Tuesday, July 16, 2019

My Crime Beat Column: A Look Back At The James Bond Film, 'License To Kill'


Thirty years ago, in July of 1989, the James Bond film, License To Kill, starring Timothy Dalton as Ian Fleming's iconic character James Bond, premiered. 

License To Kill was the 16th film in the series and the first film not to use the title of an Ian Fleming novel or short story.

Although to me, Sean Connery is James Bond, as an advertisement once proclaimed, I thought Timothy Dalton was very good as James Bond, and I rate him as the second-best Bond. 

He replaced Sir Roger Moore, whom I loved as The Saint on TV in the 1960s when I was a teenage, but I didn’t care for his casual humor and lighthearted approach to Bond. The Roger Moore-Bond films were well made, profitable and popular, but the films in the 1970s went from being thrillers with a touch of humor to action-comedy films. (To be fair, Sean Connery’s Diamonds Are Forever started this trend in 1971).  

Although Dalton lacked Connery’s √©lan, his big cat-like movements, and his mischievous comedic quips, Dalton looked like Ian Fleming’s James Bond; tall, dark, dangerous, handsome and athletic. 

Dalton was and is a serious actor. He reread all the Ian Fleming novels and then attempted to portray Ian Fleming's Bond. I think he largely succeeded. He portrayed Bond on the big screen as serious, quiet, cold, sardonic, tough and ruthless. 



Except for a few silly bits, I thought The Living Daylights, Dalton’s first Bond film, was a good thriller. I liked License To Kill even more. I liked that the film makers used passages from Ian Fleming’s novel Live and Let Die that were not used in the Roger Moore film based on that novel. 


License To Kill offered the bait shop passage and the brutal mauling of Bond’s friend, Felix Leiter. Like the novel, Leiter lost a part of his leg and part of his arm when he was fed to a shark.

Still alive, barely, he was left bleeding with a note attached to him that read, "He disagreed with something that eat him,” one of the rare bits of dark humor found in Ian Fleming’s novels.   

Dalton’s Bond was ruthless. He killed bad guys in cold blood and he held a gun to one woman in the film and a knife to the throat of another. 


I also liked Robert Davi’s portrayal of Franz Sanchez, the drug lord villain in License To Kill.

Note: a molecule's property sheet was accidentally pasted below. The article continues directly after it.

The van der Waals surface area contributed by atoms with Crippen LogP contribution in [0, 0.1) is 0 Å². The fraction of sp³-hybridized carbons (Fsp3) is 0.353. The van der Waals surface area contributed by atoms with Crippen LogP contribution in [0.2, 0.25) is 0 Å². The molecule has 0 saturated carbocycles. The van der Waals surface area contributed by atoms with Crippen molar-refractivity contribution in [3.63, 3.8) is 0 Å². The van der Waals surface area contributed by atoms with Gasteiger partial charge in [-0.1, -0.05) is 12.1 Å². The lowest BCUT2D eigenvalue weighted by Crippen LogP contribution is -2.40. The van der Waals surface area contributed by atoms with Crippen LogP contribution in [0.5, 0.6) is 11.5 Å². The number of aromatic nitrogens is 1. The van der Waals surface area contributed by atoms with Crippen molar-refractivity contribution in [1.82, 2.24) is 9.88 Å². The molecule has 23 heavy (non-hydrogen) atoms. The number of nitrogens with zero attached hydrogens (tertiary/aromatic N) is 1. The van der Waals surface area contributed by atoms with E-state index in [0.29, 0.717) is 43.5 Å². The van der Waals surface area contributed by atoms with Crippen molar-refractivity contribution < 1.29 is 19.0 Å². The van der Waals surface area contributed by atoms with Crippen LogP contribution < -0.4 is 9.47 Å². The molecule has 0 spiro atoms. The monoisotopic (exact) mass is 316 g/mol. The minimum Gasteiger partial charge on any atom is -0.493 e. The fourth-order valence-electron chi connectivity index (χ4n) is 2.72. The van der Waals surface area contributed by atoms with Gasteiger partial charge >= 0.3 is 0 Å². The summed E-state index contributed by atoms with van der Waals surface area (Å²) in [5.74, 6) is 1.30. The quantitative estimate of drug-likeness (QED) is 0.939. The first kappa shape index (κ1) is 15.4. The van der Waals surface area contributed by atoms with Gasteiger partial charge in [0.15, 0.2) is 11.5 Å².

Although the character was created by the screenwriters and not Ian Fleming, I thought Sanchez was close to the type of villains Fleming employed. Murderous, vicious and a bit crazed, Davi is one of the best villains since the Sean Connery-Bond films from the 1960s. 



The supporting cast is also very good, including the two women in the film, Carey Lowell and Talisa Soto, who offer strong performances as well as being very attractive. The other good supporting cast includes Anthony Zerbe as a criminal associate to Davi, and a nasty young Benicio Del Toro as Davi's henchman. David Hedison portrays Leiter, repeating the role he portrayed in Live and Let Die, and Desmond Llewellyn gives an expanded performance as "Q" as he aids Bond' in the field.   

   
“Being part of the most successful series of films in history and playing the main villain was – let’s face it – pretty remarkable,” Davi said to Fox News. “As a kid, you either wanted to play Bond or a Bond villain. Ask any of my friends in entertainment, whether they are actors or writers or producers or directors, and they will tell you that they’d love to play a Bond baddie. I can go anywhere in the world and I am known, it put me on the international map.”

“Ian created a character that is mythical and has become part of the pop culture iconic consciousness. I said in interviews at the time, that he is Shakespearean! ‘License To Kill’ dealt with a drug lord, and the real threat that is posed by such power,” Davi said. “I remember producer Michael Wilson researching this world diligently and this subject is as timely today as it was when the film was made. It is this approach to films that helps make them continually relevant.”


I like the exchange between Bond and Sanchez when Bond offers his services to Sanchez, stating that he helps people with problems.

“Oh, a problem solver?” Sanchez asked.

“More of a problem eliminator,” Bond responded coldly. 

Sadly, the making of Bond films was suspended for six years due to legal battles and Dalton elected not to return when the producers resumed production.

Only recently has Dalton explained why he left the series after the legal dispute was resolved and production on a new Bond film was about to begin.


Speaking with The Week, Dalton said: “Cubby Broccoli asked if I would come back, and I said, ‘Well, I've actually changed my mind a little bit. I think that I'd love to do one. Try and take the best of the two that I have done and consolidate them into a third.’” Dalton continued. 

“And he said, quite rightly, ‘Look, Tim. You can't do one. There's no way, after a five-year gap between movies that you can come back and just do one. You'd have to plan on four or five.’ 

“And I thought, ‘Oh, no, that would be the rest of my life. Too much. Too long.’ So, I respectfully declined.”

Sadly, Timothy Dalton did not return as Bond.  

James Bond fans should take a second look at Timothy Dalton License To Kill

I believe it is one of the best Bond films.











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